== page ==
Pivotally connected to a bracket 44 that is attached to the end member 24 of the spring frame and depending therefrom is a levelizer 45 which is equipped with a roller 46 at its lower end, which roller engages the side rail to support the foot section of the spring frame in horizontal position above the side rails of the bed.

Pivotally connected to the bracket 44 coaxially with the pivotal connection of the levelizer 45 therewith is a rack bar 47 which extends downwardly and is disposed between bar 41 and the side rail 10. A link 48 pivotally connected to the distal end of the rack bar 47 is connected to the bar 41 by a bolt 49 which projects through a slot 50 in the bar 41.

A pin 51 fixed in the bar 41 extends outwardly therefrom towards the side rail 10, which pin is disposed beneath the rack bar 47. Contained in the lower edge of the rack bar 47 is a notch 52 that normally lies above the pin 51 and is spaced from a similar notch 53.

The mechanism thus described is duplicated on the other side of the bed with corresponding parts bearing the same reference numerals primed.

Bar 41' corresponding to bar 41 lies alongside of the side rail 11 of the bed frame. Journalled in and extending between the levelizers 45 and 45' is a rod 55 that contains a handle-like portion 56 at each of its ends to permit the rod to be rotated around its axis. Fixed upon the rod 55 is a toggle link 57 to which a second toggle link 58 is pivotally connected, the link 58 being also pivotally connected to the rack bar 47. As shown in FIGURE 2, the toggle links 57 and 58 are in operated position, and with these links in this position, an operation of the crank 34 to elevate the thigh section of the spring frame permits such elevation without elevating the foot section of the spring frame in horizontal position, this section being positioned as indicated by the broken line B in FIG- URE 2.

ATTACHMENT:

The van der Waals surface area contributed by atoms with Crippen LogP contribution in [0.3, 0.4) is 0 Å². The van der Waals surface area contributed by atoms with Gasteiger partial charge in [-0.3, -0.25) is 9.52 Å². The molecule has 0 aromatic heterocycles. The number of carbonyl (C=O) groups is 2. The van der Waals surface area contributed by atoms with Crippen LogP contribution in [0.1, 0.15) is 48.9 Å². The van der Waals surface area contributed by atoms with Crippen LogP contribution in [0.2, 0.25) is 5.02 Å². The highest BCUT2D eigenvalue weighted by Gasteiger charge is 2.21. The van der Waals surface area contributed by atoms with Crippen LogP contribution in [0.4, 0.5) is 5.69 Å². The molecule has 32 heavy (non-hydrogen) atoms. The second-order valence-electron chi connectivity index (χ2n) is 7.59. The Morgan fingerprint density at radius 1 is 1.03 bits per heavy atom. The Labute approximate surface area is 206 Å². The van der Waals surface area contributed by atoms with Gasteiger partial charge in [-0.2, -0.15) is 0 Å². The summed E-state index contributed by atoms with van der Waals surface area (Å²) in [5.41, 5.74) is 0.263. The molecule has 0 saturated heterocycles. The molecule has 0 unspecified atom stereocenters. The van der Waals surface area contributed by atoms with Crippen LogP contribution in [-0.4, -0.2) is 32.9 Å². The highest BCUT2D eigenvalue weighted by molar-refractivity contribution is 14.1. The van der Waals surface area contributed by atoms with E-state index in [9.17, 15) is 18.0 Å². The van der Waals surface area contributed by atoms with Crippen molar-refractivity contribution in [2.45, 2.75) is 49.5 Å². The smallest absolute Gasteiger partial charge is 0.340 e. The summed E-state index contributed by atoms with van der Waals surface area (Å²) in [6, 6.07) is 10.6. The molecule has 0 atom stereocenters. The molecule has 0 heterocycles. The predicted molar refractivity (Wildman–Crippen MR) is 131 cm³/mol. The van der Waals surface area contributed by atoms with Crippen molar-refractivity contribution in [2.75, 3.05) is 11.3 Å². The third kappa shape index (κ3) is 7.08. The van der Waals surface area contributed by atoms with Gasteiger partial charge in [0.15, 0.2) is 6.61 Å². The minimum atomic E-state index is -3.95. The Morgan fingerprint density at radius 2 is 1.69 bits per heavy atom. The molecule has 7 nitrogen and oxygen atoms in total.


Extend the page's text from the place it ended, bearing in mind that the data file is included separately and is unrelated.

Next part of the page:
Toggle links 57 and 58 are duplicated on the opposite side of the bed with link 58 pivotally connected to rack bar 47'. Rack bars 47 and 47' are connected together by a cross brace 54.

When it is desired to place the spring frame in contour position, arm 56 is moved to rotate rod 55 clockwise, as seen in FIGURE 2. This movement breaks the toggle links 57 and 58, moving them into the position shown in dotted lines. This movement of the toggle permits the rack bar 47 to drop to engage the pin 51 in the notch 52. Crank 38 is then operated to elevate the head section of the spring frame, after which crank 34 is operated to elevate the thigh section. This operation of the crank 34 also moves the bar 41 towards the foot end of the bed, and engagement'of the pin 51 in the notch 52 causes this movement of the 'bar 41 to elevate the foot section of the spring frame simultaneously with the elevation of the thigh section thereof. As a result, the thigh and foot sections of the spring frame are placed in the position represented by broken lines A-C. Slot 43 in the bar 41 is long enough to permit longitudinal movement of the bar while the thigh section is being elevated to its upper limit position.